A Streetcar Named Desire (1951)
The 1951 film adaptation of Tennessee Williams’ play A Streetcar Named Desire is a classic of American cinema. The film, directed by Elia Kazan, stars Marlon Brando and Vivien Leigh in the iconic roles of Stanley Kowalski and Blanche DuBois. While the film is known for its powerful performances and its exploration of themes such as class, gender, and sexuality, it is also remembered for its sexual moments.
The film opens with a scene of Stanley and Stella (Kim Hunter) in bed, with Stanley’s shirtless body on full display. This scene sets the tone for the film’s exploration of sexuality, as Stanley’s physicality is a major part of his character. Throughout the film, Stanley is portrayed as a sexual being, and his relationship with Stella is a passionate one.
The film also features a scene in which Stanley and Blanche share a passionate kiss. This moment is significant because it is the first time that Stanley and Blanche have interacted in a sexual way. The kiss is a powerful moment, as it reveals the underlying attraction between the two characters.
The film also features a scene in which Stanley rapes Blanche. This scene is one of the most controversial moments in the film, as it is a brutal and disturbing depiction of sexual violence. The scene is a powerful reminder of the power dynamics between men and women, and of the dangers of unchecked male aggression.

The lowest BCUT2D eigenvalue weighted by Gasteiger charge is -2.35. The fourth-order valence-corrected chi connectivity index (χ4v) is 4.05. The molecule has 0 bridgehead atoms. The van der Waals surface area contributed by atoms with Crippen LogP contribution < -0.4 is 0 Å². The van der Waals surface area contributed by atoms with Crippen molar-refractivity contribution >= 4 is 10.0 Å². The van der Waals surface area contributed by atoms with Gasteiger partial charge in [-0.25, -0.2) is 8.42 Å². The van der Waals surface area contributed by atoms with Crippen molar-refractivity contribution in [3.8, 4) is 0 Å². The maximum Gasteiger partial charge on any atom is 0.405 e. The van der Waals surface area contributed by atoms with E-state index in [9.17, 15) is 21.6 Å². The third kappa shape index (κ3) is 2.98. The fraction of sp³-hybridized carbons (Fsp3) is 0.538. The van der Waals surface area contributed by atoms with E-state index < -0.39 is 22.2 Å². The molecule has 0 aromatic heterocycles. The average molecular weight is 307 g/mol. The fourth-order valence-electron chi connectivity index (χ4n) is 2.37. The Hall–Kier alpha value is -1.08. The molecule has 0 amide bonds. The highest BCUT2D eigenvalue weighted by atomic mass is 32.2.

Finally, the film features a scene in which Blanche is seen in a bathtub, her body partially exposed. This scene is significant because it is the first time that Blanche is seen in a sexualized way. The scene is a reminder of the power of Blanche’s beauty, and of the way in which her beauty can be used to manipulate and control others.
A Streetcar Named Desire is a powerful exploration of sexuality and gender. The film’s sexual moments are an important part of its exploration of these themes, and they remain some of the most iconic moments in cinema history.
No nudity. Lots of kissing.
Numerous references and discussions of a woman's sexual past, most of which are outdated views on promiscuous women.
Man has shirt off briefly in a few scenes.
A woman is implied to be naked under bedsheets in one scene; intercourse with her husband the previous night is implied too.
Lots of euphemistic innuendo in the dialogue. References to sexual promiscuity - and possibly prostitution - and even a scandal of a teacher romantically involved with a teen student.
A woman euphemistically accuses her sister of marrying a man only for his sex appeal.
A woman confesses she found out her late husband was gay but only those already familiar with the play on which this movie is based will pick up on this.
In a scene loaded with carnal desire, a shirtless man is approached by a woman coming down the stairs, and hugs her so that his face is next to her belly. She grabs and feels his back passionately. They kiss and he carries her off, sex is implied, but not shown.
A man slaps his wife's buttocks, to her embarassment.
Women change clothes in a few scenes but only strip down to undergarments. A man assists his sister-in-law in changing clothes and in another scene walks into a room where she is undressed. Lots of sexual tension.
A group of men make fun of another man for staring at a woman changing clothes through a curtain.
An adult woman flirts with a much younger (possibly teenaged) man and asks him to kiss her, which he does.
A woman says she wants the respect of a man whom she is dating, although men lose interest quickly, implying she hasn't had sex with him.
A man speaks of being able to have sex with his wife again once his sister-in-law leaves. In another scene, the wife briefly talks about her wedding night to her sister.
Man rapes his sister-in-law. We only see him grab her forcefully.